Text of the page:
HDB resale prices hit new record high after rising 8.9% this year: Flash data

Prices have risen strongly this year, in part due to delays in the completion of new HDB flats.
Prices have risen strongly this year, in part due to delays in the completion of new HDB flats.ST PHOTO: CHONG JUN LIANG

SINGAPORE -  The resale prices of Housing Board flats climbed for the sixth consecutive quarter to exceed their previous peak in the second quarter of 2013 by 0.7 per cent, flash estimates showed on Friday (Oct 1).

HDB resale prices for the July-September period rose 2.7 per cent over the previous three months, slightly lower than the 3 per cent increases recorded in the first and second quarters of this year. Year on year, prices are up by 12.3 per cent.

Defying the Covid-19 economic slowdown, prices have risen strongly this year, in part due to delays in the completion of new HDB flats as the pandemic caused manpower shortages, supply chain disruptions and forced some construction firms out of business. 

“The bottlenecks, shortages and challenges in the construction industry, which is contributing to the increase in demand for HDB resale flats and subsequently, the increase in HDB resale prices, is expected to continue in the short term,” said ERA Realty’s head of research and consultancy Nicholas Mak.

But he also said the 2.7 per cent increase this quarter could mean that HDB resale prices have peaked and will be slowing down.

The 3 per cent quarterly rate of HDB resale increase is unsustainable, as neither the average household income nor the local population is growing at that rate,  Mr Mak observed. 

Mr Lee Sze Teck, senior director for research at Huttons Asia, noted that HDB resale prices have increased by 8.9 per cent so far this year, 14 per cent since the circuit breaker in the second quarter of last year and 15 per cent since prices hit bottom in the second quarter of 2019.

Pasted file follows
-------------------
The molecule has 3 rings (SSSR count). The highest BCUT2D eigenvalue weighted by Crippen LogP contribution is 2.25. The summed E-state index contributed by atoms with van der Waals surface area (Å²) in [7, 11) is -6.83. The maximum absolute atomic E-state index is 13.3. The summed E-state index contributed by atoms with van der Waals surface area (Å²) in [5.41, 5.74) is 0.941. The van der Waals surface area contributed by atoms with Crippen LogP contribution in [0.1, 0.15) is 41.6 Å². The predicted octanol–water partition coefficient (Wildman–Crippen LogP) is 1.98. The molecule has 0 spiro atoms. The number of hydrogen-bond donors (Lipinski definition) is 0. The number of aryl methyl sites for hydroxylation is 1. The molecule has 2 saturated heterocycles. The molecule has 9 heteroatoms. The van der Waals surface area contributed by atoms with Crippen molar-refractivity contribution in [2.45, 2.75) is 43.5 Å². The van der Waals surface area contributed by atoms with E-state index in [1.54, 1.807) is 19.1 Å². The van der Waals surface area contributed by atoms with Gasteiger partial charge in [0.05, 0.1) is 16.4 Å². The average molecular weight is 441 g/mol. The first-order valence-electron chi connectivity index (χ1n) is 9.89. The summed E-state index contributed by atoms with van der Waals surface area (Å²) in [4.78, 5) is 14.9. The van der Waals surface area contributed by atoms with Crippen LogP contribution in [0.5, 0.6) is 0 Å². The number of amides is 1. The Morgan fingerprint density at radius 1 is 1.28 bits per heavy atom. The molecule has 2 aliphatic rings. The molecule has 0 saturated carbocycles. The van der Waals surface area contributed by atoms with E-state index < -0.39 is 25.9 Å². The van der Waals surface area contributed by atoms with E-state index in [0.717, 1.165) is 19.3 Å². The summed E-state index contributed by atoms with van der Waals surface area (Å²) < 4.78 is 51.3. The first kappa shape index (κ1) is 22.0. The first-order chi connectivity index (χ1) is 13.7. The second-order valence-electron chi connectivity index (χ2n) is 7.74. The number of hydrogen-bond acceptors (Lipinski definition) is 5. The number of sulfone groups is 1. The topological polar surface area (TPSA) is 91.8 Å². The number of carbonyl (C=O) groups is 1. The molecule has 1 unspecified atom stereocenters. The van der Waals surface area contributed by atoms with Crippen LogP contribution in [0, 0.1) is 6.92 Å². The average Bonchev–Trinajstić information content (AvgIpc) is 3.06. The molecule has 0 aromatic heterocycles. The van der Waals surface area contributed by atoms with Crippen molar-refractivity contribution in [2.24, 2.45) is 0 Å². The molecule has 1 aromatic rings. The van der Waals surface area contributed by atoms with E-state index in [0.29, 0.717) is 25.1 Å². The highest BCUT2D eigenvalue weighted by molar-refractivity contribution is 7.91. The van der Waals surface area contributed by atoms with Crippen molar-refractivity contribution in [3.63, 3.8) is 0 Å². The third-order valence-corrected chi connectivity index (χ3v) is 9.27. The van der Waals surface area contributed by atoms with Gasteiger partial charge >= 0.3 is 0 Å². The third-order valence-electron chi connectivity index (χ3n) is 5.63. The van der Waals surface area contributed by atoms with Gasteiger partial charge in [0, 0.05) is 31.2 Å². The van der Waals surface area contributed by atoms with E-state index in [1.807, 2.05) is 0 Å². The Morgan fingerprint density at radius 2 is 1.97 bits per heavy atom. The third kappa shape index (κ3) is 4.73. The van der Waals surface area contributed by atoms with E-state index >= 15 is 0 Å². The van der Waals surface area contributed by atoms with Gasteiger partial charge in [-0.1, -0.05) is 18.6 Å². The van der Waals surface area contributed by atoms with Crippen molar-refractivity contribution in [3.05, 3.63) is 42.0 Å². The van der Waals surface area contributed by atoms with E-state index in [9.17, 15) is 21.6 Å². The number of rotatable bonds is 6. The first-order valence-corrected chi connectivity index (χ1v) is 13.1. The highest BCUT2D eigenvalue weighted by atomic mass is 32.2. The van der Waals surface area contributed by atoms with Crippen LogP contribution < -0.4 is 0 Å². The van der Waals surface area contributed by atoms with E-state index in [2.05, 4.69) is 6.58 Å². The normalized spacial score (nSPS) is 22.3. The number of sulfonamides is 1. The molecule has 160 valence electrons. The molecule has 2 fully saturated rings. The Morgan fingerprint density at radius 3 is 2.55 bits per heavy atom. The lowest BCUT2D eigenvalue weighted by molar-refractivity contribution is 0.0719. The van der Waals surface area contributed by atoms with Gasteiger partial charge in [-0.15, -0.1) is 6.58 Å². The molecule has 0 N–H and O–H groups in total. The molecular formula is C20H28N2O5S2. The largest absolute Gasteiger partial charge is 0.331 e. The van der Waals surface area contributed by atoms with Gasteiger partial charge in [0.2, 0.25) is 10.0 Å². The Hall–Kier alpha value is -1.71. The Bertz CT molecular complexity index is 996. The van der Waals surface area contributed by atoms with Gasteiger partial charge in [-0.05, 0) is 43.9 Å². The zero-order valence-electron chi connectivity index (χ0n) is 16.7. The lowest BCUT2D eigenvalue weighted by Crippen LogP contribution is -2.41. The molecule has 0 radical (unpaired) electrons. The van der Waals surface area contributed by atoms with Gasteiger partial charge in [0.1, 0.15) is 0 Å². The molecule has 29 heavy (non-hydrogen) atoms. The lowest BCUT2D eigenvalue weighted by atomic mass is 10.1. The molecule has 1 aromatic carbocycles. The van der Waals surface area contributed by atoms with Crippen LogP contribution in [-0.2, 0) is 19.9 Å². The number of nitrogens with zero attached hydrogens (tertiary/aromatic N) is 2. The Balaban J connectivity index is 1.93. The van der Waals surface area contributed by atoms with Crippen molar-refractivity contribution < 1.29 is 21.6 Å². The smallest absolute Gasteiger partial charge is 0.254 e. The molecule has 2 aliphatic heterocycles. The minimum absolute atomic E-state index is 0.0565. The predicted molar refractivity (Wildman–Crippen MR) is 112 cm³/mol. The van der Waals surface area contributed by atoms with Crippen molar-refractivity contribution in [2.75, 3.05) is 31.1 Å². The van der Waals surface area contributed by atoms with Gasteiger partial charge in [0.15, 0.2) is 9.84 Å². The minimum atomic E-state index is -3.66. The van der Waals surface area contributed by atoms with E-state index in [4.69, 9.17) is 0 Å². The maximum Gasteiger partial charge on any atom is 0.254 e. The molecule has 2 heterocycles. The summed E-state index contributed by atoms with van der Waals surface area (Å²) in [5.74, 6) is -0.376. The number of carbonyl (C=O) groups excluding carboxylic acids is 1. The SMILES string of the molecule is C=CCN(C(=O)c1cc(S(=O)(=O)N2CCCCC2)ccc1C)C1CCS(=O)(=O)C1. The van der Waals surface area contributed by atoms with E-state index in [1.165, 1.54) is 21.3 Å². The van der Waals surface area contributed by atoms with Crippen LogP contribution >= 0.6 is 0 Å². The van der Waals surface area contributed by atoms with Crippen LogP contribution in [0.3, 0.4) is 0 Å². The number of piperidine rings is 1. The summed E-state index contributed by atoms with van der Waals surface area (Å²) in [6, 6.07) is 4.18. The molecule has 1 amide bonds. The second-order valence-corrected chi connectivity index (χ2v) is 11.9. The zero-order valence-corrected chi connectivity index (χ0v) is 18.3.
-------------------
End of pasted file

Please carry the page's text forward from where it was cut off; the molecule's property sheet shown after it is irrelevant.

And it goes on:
Ms Christine Sun, senior vice-president of research and analytics at real estate firm OrangeTee & Tie, said the current housing boom is largely fuelled by couples turning from the Build-To-Order (BTO) market to the resale market and upgraders who are buying bigger flats.

“More couples are opting for completed homes in the secondary market amid growing uncertainty about the completion dates of new BTO flats,” she said.

“As private home prices have been rising and private home supply is dwindling in the suburban areas, some flat owners have chosen to upgrade to bigger flats which are still relatively more affordable than private housing. They may need more space as their families have expanded or to work more comfortably as work-from-home or hybrid work arrangements may become a norm.”

Dr Tan Tee Khoon, PropertyGuru Singapore country manager, added that the number of million-dollar HDB flat transactions continued to rise, driving prices up.

There were 67 such HDB flats sold this quarter, the most expensive of which was a five-room flat in Bishan which changed hands for $1.295 million in July, he said. 

HDB also announced on Friday that it will offer about 4,400 BTO flats in Choa Chu Kang, Hougang, Jurong West, Kallang/Whampoa and Tengah next month. 

The projects are under review, and more details will be announced when ready. 

HDB said it is on track to launch about 17,000 BTO flats this year, which is higher than the 14,600 flats launched in 2019 and the 16,800 flats launched last year. 

The BTO flat supply will be supplemented by balance flats which are offered via the Sale of Balance Flats exercises and open booking, HDB added. 

In February next year, HDB will offer about 2,000 to 3,000 BTO flats in Geylang, Tengah and Yishun. 

The supply is also subject to review and more details will be firmed up closer to the launch date. 

More information on the BTO flats is available on the HDB InfoWEB.

"HDB will continue to monitor the housing demand and make adjustments where necessary," it said.

Ms Sun said if construction delays are prolonged, more people may turn to the HDB resale market, and the increased demand may push prices higher in the coming months. 

Resale prices may rise between 11 per cent and 12 per cent this year, which is one of the fastest gains since 2010, when prices surged by 14.1 per cent, she said.

Mr Lee said that while he estimates HDB resale transactions in the third quarter to have risen by 19.8 per cent from the previous quarter, the slower price increase indicates price resistance has set in.

Prices may increase by another 2 per cent to 2.5 per cent in the fourth quarter, bringing the price gains for the whole year to more than 11 per cent, he added.

He forecasts resale volume for the whole of this year to total between 28,000 and 29,000 flats.